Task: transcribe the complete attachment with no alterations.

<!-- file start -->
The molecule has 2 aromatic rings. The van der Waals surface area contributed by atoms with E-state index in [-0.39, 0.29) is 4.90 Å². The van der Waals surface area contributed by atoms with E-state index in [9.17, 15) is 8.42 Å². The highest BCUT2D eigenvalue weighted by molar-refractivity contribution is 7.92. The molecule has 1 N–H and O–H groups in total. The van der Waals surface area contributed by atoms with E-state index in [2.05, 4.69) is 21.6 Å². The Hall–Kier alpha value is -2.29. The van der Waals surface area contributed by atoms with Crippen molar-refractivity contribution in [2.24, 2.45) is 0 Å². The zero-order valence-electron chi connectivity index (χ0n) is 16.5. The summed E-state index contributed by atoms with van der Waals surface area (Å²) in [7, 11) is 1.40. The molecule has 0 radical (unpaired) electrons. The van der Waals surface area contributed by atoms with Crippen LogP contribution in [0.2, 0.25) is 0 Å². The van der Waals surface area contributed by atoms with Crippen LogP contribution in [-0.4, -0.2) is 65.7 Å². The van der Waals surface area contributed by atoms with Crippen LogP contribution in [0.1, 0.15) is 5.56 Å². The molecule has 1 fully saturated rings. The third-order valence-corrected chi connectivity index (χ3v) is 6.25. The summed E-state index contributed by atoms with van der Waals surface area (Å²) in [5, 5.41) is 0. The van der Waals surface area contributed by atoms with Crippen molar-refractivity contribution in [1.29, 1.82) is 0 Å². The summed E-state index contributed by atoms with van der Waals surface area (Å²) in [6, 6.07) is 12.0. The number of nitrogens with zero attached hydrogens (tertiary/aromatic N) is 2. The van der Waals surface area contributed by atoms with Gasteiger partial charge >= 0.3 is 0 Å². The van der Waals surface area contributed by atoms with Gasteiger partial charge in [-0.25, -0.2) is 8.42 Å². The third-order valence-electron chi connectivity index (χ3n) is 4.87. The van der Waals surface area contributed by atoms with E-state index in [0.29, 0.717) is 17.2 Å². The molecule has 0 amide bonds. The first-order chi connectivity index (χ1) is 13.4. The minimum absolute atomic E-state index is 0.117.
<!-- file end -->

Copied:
The molecule has 2 aromatic rings. The van der Waals surface area contributed by atoms with E-state index in [-0.39, 0.29) is 4.90 Å². The van der Waals surface area contributed by atoms with E-state index in [9.17, 15) is 8.42 Å². The highest BCUT2D eigenvalue weighted by molar-refractivity contribution is 7.92. The molecule has 1 N–H and O–H groups in total. The van der Waals surface area contributed by atoms with E-state index in [2.05, 4.69) is 21.6 Å². The Hall–Kier alpha value is -2.29. The van der Waals surface area contributed by atoms with Crippen molar-refractivity contribution in [2.24, 2.45) is 0 Å². The zero-order valence-electron chi connectivity index (χ0n) is 16.5. The summed E-state index contributed by atoms with van der Waals surface area (Å²) in [7, 11) is 1.40. The molecule has 0 radical (unpaired) electrons. The van der Waals surface area contributed by atoms with Crippen LogP contribution in [0.2, 0.25) is 0 Å². The van der Waals surface area contributed by atoms with Crippen LogP contribution in [-0.4, -0.2) is 65.7 Å². The van der Waals surface area contributed by atoms with Crippen LogP contribution in [0.1, 0.15) is 5.56 Å². The molecule has 1 fully saturated rings. The third-order valence-corrected chi connectivity index (χ3v) is 6.25. The summed E-state index contributed by atoms with van der Waals surface area (Å²) in [5, 5.41) is 0. The van der Waals surface area contributed by atoms with Crippen molar-refractivity contribution in [1.29, 1.82) is 0 Å². The summed E-state index contributed by atoms with van der Waals surface area (Å²) in [6, 6.07) is 12.0. The number of nitrogens with zero attached hydrogens (tertiary/aromatic N) is 2. The van der Waals surface area contributed by atoms with Gasteiger partial charge >= 0.3 is 0 Å². The van der Waals surface area contributed by atoms with Gasteiger partial charge in [-0.25, -0.2) is 8.42 Å². The third-order valence-electron chi connectivity index (χ3n) is 4.87. The van der Waals surface area contributed by atoms with E-state index in [0.29, 0.717) is 17.2 Å². The molecule has 0 amide bonds. The first-order chi connectivity index (χ1) is 13.4. The minimum absolute atomic E-state index is 0.117.